2. The expected functions of these games by those who decide to use them in workplaces but also by those who play will also be studied: these expectations may be specific such as achieving goals as motivation, experimenting, mutual understanding, mutual knowledge, training and so on. To this, we could also add “organizing” functions as norms transmission, behavior regulations, the trivialization of managerial practices by the properties of games.
  3. At last, the question of the fictional frame inherent to games (Bateson, 1977 but also Henriot, 1989) will be central to the understanding of the shift between “real situations” (which games refer to) to “game situations” (fictional). What does this shift allow? In fact, our question could be: which “organization of experience” (Goffman, 1974) is ours when playful  denotations are combined with a professional context?

These three aspects do not claim to cover the diversity of questions we intend to explore. The scientific committee will consider any proposition that relates widely to one of these three parts. Empirical studies are encouraged for this conference as are historical viewpoints about games in companies.

Sociology, social anthropology, communication sciences, management studies, history and education sciences should bring interesting perspectives to the debate.

  • How to submit?

Proposals of contributions (3.000 to 5.000 characters) must be received by 20th of June (before midnight CET) and sent by email to:



  • Scientific committee

Yanita Andonova (Université Paris 13, LabSic)

Gilles Brougère (Université Paris 13, Experice)

Marie-Anne Dujarier (Université Paris 3, CNAM-Lise)

Pierre Lénel (CNAM, Lise)

Anne Monjaret (CNRS -EHESS – IIAC-LAHIC)

Emmanuelle Savignac (Université Paris 3, CERLIS)

Aude Seurrat (Université Paris 13, LabSic)

Thierry Wendling (CNRS -EHESS – IIAC-LAHIC)


  • Organization committee

Yanita Andonova (Université Paris 13, LabSic)

Pierre Lénel (CNAM, Lise)

Anne Monjaret (CNRS -EHESS – IIAC-LAHIC)

Emmanuelle Savignac (Université Paris 3, CERLIS)

Aude Seurrat (Université Paris 13, LabSic)




  • Bibliography elements

Allal-Chérif O., Makhlouf M. (2015). “Serious Games and Their Use in HRM: A Typology of Uses in CAC40 Companies”, HICSS International Conference on System Sciences, Kauai, Hawaii, USA, January 5-8.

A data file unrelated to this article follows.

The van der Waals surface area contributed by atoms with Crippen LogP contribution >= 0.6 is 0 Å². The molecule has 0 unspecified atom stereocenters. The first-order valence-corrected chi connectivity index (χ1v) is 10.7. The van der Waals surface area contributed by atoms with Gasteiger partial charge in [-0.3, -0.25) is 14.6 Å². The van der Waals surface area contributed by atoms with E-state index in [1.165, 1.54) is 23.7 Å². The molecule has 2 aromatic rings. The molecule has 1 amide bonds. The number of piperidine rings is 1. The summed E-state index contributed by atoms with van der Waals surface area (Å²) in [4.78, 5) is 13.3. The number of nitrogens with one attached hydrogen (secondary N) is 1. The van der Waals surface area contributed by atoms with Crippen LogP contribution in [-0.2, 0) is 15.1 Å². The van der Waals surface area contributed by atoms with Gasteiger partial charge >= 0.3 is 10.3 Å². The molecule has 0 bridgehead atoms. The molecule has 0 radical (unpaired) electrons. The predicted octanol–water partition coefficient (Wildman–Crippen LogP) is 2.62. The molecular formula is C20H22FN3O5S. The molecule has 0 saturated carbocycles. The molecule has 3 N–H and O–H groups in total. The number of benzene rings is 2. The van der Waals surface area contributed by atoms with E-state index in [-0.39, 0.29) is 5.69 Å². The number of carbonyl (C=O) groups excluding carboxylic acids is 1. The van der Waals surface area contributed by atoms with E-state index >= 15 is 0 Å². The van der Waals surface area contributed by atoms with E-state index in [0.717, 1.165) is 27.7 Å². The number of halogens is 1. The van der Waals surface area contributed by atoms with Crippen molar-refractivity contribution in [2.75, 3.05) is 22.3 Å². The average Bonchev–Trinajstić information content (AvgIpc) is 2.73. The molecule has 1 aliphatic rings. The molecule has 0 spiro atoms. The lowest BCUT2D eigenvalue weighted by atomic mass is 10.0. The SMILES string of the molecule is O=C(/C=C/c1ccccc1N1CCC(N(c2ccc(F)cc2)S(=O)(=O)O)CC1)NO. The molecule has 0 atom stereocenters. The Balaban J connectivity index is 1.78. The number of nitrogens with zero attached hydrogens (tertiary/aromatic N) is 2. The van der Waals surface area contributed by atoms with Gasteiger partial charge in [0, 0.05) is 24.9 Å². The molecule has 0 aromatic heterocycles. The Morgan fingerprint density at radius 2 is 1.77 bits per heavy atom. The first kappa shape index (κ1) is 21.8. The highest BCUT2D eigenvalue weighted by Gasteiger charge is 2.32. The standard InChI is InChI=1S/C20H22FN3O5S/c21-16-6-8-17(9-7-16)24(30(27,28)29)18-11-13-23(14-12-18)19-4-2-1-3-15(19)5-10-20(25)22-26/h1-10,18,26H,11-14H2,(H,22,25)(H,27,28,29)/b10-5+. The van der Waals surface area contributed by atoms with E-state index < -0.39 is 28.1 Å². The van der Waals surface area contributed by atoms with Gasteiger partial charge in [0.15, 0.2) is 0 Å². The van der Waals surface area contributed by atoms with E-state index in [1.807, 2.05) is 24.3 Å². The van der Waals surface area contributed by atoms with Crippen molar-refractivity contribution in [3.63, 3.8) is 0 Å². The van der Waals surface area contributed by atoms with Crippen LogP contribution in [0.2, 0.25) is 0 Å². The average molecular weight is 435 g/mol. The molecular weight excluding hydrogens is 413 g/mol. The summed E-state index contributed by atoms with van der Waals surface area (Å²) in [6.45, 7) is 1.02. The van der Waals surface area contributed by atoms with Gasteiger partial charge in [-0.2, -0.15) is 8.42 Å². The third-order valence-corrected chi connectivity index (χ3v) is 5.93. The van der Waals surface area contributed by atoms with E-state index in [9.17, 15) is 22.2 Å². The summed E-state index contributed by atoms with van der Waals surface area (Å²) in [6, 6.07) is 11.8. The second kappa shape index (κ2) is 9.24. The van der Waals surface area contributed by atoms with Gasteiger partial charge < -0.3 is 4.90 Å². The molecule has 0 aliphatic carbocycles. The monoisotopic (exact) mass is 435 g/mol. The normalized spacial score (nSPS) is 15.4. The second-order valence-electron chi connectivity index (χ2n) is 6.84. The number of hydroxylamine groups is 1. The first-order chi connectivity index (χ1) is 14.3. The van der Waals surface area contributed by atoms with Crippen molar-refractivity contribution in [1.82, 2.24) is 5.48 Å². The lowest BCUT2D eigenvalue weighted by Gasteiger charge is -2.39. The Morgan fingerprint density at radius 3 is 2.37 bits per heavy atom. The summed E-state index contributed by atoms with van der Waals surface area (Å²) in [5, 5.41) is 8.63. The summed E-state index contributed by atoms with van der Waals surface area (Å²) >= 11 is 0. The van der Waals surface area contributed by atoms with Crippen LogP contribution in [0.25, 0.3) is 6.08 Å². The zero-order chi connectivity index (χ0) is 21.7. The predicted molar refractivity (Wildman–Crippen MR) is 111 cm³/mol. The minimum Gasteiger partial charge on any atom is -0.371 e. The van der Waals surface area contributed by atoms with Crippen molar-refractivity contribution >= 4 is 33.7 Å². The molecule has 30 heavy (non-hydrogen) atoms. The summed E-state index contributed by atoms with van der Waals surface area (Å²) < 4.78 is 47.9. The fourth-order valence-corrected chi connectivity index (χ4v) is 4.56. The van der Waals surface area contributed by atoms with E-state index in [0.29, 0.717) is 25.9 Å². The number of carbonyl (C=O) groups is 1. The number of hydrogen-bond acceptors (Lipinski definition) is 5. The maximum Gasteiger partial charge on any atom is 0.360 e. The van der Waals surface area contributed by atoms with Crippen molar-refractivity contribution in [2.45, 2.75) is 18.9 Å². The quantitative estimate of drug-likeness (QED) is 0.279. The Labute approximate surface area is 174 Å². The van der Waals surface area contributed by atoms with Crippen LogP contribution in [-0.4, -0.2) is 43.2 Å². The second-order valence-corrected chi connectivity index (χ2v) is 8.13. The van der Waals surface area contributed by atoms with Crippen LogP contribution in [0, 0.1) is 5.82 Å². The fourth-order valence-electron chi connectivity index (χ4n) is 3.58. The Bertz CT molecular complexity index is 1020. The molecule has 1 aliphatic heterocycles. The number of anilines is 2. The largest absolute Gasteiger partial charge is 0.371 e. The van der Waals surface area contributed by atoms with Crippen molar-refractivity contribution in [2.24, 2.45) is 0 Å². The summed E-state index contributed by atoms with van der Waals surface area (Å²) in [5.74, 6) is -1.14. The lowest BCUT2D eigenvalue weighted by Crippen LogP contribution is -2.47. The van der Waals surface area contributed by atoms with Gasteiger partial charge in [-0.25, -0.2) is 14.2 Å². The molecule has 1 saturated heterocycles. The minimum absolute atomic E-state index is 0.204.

Bastide, R. (1971). Anthropologie appliquée, Paris, Payot.

Bateson, G. (1972). Steps to an Ecology of Mind: Collected Essays in Anthropology, Psychiatry, Evolution, and Epistemology, University Of Chicago Press.

Bonenfant, M., Genvo, S. (2014). «Une approche située et critique du concept de gamification», Sciences du jeu [En ligne], Questionner les mises en forme ludiques du web : gamification, ludification et ludicisation, mis \E0 jour le : 24/10/2014, URL :http://www.sciencesdujeu.org/index.php?id=7277.

Brody, A., Roucous, N. (2013). “Le paradoxe des serious games: des jeux sans joueurs?”, in Berry V. & Seurrat A. dir. à paraître.

Burawoy, M. (1979). Manufacturing Consent: Changes in the Labor Process Under Monopoly Capitalism, Chicago: University of Chicago Press.

Burawoy, M. (2008). “Le process de production comme jeu”, Tracés, 14, pp.197‐219.

Caillois, Roger (1967). Les jeux et les hommes, Gallimard, Paris.

Dessors D. ([1991] 2009). « L’intelligence pratique », Travailler, 21, 61‐68.

Deterding S., Dixon D., Khaled R., & Lennart N. (2011). « From Game Design Elements to Gamefulness: Defining “Gamification” », MindTrek’11, pp. 9‐15.

Goffman, Erving, (1974). Frame Analysis: An Essay on the Organization of Experience. New York: Harper and Row, 1974.

Henriot, J. (1989). Sous couleur de jouer. La métaphore ludique, José Corti, Paris.

Le Lay, S., Rolo, D. (2014). « Les pratiques ludiques au travail : un monde comme si ou comme ci ? », communication au colloque Travail et Loisirs, Celsa, Paris, juin 2014.

McGonigal Jane (2011), Reality is Broken: Why Games Make Us Better and How They Can Change the World, Penguin books, NY.

Moscovici, S. (1961). La psychanalyse, son image et son public, Paris, PUF.

Picard M. (2009), « Les influences mutuelles du cinéma et du jeu vidéo », Entretien pour parolecitoyenne.org, en ligne : http://parolecitoyenne.org/blogs/wp-content/uploads/2009/02/cinema-et-jeu-video-m-picard.pdf

Robertson, M. (2010). Can’t play, won’t play. Retrieved January 25, 2014, from http://hideandseek.net/2010/10/06/cant-play-wont-play/